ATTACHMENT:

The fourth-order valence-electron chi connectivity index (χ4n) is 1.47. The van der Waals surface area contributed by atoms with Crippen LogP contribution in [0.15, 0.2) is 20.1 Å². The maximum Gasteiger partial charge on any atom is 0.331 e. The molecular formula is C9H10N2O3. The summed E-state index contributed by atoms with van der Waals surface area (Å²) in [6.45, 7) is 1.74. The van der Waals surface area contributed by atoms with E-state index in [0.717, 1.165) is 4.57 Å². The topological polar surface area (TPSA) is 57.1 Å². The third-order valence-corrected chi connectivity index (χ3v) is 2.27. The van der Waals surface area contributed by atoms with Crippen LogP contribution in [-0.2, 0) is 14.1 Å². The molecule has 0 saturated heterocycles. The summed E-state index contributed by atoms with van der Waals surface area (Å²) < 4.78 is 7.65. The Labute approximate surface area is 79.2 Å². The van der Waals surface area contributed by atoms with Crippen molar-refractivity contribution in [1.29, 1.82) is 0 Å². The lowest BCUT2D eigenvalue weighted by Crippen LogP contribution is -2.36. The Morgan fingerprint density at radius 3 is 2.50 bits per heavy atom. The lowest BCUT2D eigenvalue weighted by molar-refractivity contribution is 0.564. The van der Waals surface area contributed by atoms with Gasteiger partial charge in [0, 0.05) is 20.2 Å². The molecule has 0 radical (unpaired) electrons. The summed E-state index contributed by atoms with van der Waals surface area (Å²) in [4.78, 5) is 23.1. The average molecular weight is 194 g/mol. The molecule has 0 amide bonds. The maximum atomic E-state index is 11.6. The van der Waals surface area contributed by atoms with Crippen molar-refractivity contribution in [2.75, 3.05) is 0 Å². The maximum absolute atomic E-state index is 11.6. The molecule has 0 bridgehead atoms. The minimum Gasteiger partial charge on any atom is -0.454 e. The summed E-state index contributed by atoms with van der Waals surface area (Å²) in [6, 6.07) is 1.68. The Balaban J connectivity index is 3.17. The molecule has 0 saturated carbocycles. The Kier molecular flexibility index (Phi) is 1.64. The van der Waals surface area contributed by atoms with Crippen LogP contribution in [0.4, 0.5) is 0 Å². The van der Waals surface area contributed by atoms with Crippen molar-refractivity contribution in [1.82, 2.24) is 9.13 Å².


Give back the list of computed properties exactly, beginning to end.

The fourth-order valence-electron chi connectivity index (χ4n) is 1.47. The van der Waals surface area contributed by atoms with Crippen LogP contribution in [0.15, 0.2) is 20.1 Å². The maximum Gasteiger partial charge on any atom is 0.331 e. The molecular formula is C9H10N2O3. The summed E-state index contributed by atoms with van der Waals surface area (Å²) in [6.45, 7) is 1.74. The van der Waals surface area contributed by atoms with E-state index in [0.717, 1.165) is 4.57 Å². The topological polar surface area (TPSA) is 57.1 Å². The third-order valence-corrected chi connectivity index (χ3v) is 2.27. The van der Waals surface area contributed by atoms with Crippen LogP contribution in [-0.2, 0) is 14.1 Å². The molecule has 0 saturated heterocycles. The summed E-state index contributed by atoms with van der Waals surface area (Å²) < 4.78 is 7.65. The Labute approximate surface area is 79.2 Å². The van der Waals surface area contributed by atoms with Crippen molar-refractivity contribution in [1.29, 1.82) is 0 Å². The lowest BCUT2D eigenvalue weighted by Crippen LogP contribution is -2.36. The Morgan fingerprint density at radius 3 is 2.50 bits per heavy atom. The lowest BCUT2D eigenvalue weighted by molar-refractivity contribution is 0.564. The van der Waals surface area contributed by atoms with Gasteiger partial charge in [0, 0.05) is 20.2 Å². The molecule has 0 radical (unpaired) electrons. The summed E-state index contributed by atoms with van der Waals surface area (Å²) in [4.78, 5) is 23.1. The average molecular weight is 194 g/mol. The molecule has 0 amide bonds. The maximum atomic E-state index is 11.6. The van der Waals surface area contributed by atoms with Crippen molar-refractivity contribution in [2.75, 3.05) is 0 Å². The maximum absolute atomic E-state index is 11.6. The molecule has 0 bridgehead atoms. The minimum Gasteiger partial charge on any atom is -0.454 e. The summed E-state index contributed by atoms with van der Waals surface area (Å²) in [6, 6.07) is 1.68. The Balaban J connectivity index is 3.17. The molecule has 0 saturated carbocycles. The Kier molecular flexibility index (Phi) is 1.64. The van der Waals surface area contributed by atoms with Crippen LogP contribution in [0.4, 0.5) is 0 Å². The van der Waals surface area contributed by atoms with Crippen molar-refractivity contribution in [1.82, 2.24) is 9.13 Å².